3) Plan

How much could you raise from this person? Over what timeframe could this person donate? Will these donations be for a specific cause or unrestricted? Who within the organisation do they already have a relationship with? When do you think the ask could happen?

4) Cultivate

How to implement the plan and start the lead-up to the ask. 

5) Ask

Make sure that the time is right to make the ask. 

6) Close

This can take quite a bit longer, and can involve multiple stakeholders - e.g. a major gift for bursaries may involve the head of admissions. This step can include the criteria for the gift, the feedback expected by the donor and what level of engagement the donor will have with the gift.

7) Steward

Ensure to thank your donor and continue to cultivate the relationship.

Where to start with identifying major giving prospects?

One of the most difficult parts of starting fresh with major giving is identifying your prospect pool. Start by reviewing any existing donors and screening your database as a first point-of-call. You can also ask colleagues, teaching staff and other members of the school community whether they have any recommendations. In a smaller team, it may be wise to outsource this task to a consultant.  

Top tips to make major giving a success

Manage your time: it’s the big gifts that count

As well as focusing time on your donors in the lead-up to the ask, ensure you set aside time to thank those donors afterwards and continue to steward the relationship.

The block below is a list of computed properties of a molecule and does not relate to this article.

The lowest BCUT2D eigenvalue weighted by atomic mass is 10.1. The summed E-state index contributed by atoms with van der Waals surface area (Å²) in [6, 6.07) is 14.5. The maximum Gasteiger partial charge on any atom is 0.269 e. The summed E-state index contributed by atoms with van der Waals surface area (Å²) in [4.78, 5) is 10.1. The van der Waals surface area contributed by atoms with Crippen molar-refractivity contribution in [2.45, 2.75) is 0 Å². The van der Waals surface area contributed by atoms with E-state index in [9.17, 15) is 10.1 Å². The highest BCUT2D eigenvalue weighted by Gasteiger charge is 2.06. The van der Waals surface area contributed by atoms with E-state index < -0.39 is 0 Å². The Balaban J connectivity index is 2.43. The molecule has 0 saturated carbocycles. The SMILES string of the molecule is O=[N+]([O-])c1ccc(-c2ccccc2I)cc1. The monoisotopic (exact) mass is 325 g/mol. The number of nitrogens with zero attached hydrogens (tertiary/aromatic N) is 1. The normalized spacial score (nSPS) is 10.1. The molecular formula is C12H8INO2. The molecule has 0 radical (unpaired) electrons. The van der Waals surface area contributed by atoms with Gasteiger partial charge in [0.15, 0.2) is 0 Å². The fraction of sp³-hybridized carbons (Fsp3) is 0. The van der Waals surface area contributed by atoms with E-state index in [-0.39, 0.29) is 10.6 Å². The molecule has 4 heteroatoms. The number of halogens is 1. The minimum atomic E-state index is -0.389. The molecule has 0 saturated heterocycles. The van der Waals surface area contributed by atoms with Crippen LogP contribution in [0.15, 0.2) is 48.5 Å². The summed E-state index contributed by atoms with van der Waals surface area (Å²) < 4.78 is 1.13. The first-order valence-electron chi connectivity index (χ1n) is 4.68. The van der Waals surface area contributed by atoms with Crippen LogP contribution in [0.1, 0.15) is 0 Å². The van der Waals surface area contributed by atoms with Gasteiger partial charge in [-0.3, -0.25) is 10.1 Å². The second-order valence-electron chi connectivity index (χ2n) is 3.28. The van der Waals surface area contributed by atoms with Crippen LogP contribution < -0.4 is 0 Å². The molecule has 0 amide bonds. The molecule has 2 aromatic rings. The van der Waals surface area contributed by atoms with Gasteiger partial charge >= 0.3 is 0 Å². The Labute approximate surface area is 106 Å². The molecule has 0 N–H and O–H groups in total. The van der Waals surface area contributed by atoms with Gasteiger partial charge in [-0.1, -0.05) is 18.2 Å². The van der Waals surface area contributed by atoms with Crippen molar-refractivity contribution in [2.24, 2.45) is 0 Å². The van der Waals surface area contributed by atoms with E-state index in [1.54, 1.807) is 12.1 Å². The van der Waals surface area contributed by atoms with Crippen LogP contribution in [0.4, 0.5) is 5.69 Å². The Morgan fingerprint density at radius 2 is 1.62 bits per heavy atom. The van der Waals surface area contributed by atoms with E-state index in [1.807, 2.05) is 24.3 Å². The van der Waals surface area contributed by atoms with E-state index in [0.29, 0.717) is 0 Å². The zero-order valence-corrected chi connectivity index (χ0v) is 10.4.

Build understanding internally and manage expectations

Major gifts can feel like a step outside the comfort zone for many schools and organisations, so invest time to educate and manage expectations of how major gifts will impact your fundraising and how key stakeholders can help progress these.

Invest in a good CRM and database

Major gift fundraising relies heavily on the information you are able to hold on potential donors, from engagement to demographic data. Data can show what their interests are, what their employment history is, and will give you an insight into why they might donate. When this information is stored in a clean database and integrated with your CRM, you’re already on the right track!

Consider a feasibility study

If you are just starting to plan your major giving strategy, a feasibility study can help you understand and set expectations of what will be possible based on your donor base, find out whether your case for support is resonating and how to improve, and take forward your relationship with key prospects by asking them to consider how their philanthropy can help your organisation. 

 

ToucanTech supports schools and nonprofits with a smart all-in-one system that makes it simple to bring in prospects, establish relationships and retain donors. 

To find out how you can minimise your admin workload and achieve your major fundraising goals, request an intro from the ToucanTech team